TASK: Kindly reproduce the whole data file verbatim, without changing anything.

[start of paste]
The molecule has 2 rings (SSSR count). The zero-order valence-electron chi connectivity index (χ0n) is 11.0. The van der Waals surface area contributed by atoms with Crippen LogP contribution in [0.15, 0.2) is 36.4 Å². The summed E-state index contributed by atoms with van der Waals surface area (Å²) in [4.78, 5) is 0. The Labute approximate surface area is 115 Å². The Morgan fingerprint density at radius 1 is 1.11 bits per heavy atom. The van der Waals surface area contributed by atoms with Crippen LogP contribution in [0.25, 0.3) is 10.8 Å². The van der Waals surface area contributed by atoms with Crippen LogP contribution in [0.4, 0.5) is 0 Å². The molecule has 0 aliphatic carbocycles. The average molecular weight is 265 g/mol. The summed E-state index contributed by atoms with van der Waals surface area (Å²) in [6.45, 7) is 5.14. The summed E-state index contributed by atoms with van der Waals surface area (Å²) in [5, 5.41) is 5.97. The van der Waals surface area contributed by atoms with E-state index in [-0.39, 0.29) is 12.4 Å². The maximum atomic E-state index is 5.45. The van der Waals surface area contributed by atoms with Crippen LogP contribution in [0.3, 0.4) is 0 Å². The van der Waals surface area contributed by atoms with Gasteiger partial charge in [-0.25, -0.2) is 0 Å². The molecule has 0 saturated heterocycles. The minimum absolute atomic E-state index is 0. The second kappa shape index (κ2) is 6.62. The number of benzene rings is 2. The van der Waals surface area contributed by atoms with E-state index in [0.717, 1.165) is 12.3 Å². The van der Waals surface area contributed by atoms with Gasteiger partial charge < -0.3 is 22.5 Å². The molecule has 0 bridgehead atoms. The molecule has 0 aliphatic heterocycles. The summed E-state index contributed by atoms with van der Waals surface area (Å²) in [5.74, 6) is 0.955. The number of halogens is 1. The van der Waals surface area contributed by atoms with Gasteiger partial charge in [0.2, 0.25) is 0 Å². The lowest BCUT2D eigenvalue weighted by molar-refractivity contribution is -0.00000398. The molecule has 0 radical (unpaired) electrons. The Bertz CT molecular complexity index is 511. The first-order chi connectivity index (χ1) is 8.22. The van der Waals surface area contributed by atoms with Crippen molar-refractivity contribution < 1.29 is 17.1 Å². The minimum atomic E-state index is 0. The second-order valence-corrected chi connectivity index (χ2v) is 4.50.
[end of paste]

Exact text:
The molecule has 2 rings (SSSR count). The zero-order valence-electron chi connectivity index (χ0n) is 11.0. The van der Waals surface area contributed by atoms with Crippen LogP contribution in [0.15, 0.2) is 36.4 Å². The summed E-state index contributed by atoms with van der Waals surface area (Å²) in [4.78, 5) is 0. The Labute approximate surface area is 115 Å². The Morgan fingerprint density at radius 1 is 1.11 bits per heavy atom. The van der Waals surface area contributed by atoms with Crippen LogP contribution in [0.25, 0.3) is 10.8 Å². The van der Waals surface area contributed by atoms with Crippen LogP contribution in [0.4, 0.5) is 0 Å². The molecule has 0 aliphatic carbocycles. The average molecular weight is 265 g/mol. The summed E-state index contributed by atoms with van der Waals surface area (Å²) in [6.45, 7) is 5.14. The summed E-state index contributed by atoms with van der Waals surface area (Å²) in [5, 5.41) is 5.97. The van der Waals surface area contributed by atoms with E-state index in [-0.39, 0.29) is 12.4 Å². The maximum atomic E-state index is 5.45. The van der Waals surface area contributed by atoms with Crippen LogP contribution in [0.3, 0.4) is 0 Å². The van der Waals surface area contributed by atoms with Gasteiger partial charge in [-0.25, -0.2) is 0 Å². The molecule has 0 saturated heterocycles. The minimum absolute atomic E-state index is 0. The second kappa shape index (κ2) is 6.62. The number of benzene rings is 2. The van der Waals surface area contributed by atoms with E-state index in [0.717, 1.165) is 12.3 Å². The van der Waals surface area contributed by atoms with Gasteiger partial charge < -0.3 is 22.5 Å². The molecule has 0 bridgehead atoms. The molecule has 0 aliphatic heterocycles. The summed E-state index contributed by atoms with van der Waals surface area (Å²) in [5.74, 6) is 0.955. The number of halogens is 1. The van der Waals surface area contributed by atoms with Gasteiger partial charge in [0.2, 0.25) is 0 Å². The lowest BCUT2D eigenvalue weighted by molar-refractivity contribution is -0.00000398. The molecule has 0 radical (unpaired) electrons. The Bertz CT molecular complexity index is 511. The first-order chi connectivity index (χ1) is 8.22. The van der Waals surface area contributed by atoms with Crippen molar-refractivity contribution < 1.29 is 17.1 Å². The minimum atomic E-state index is 0. The second-order valence-corrected chi connectivity index (χ2v) is 4.50.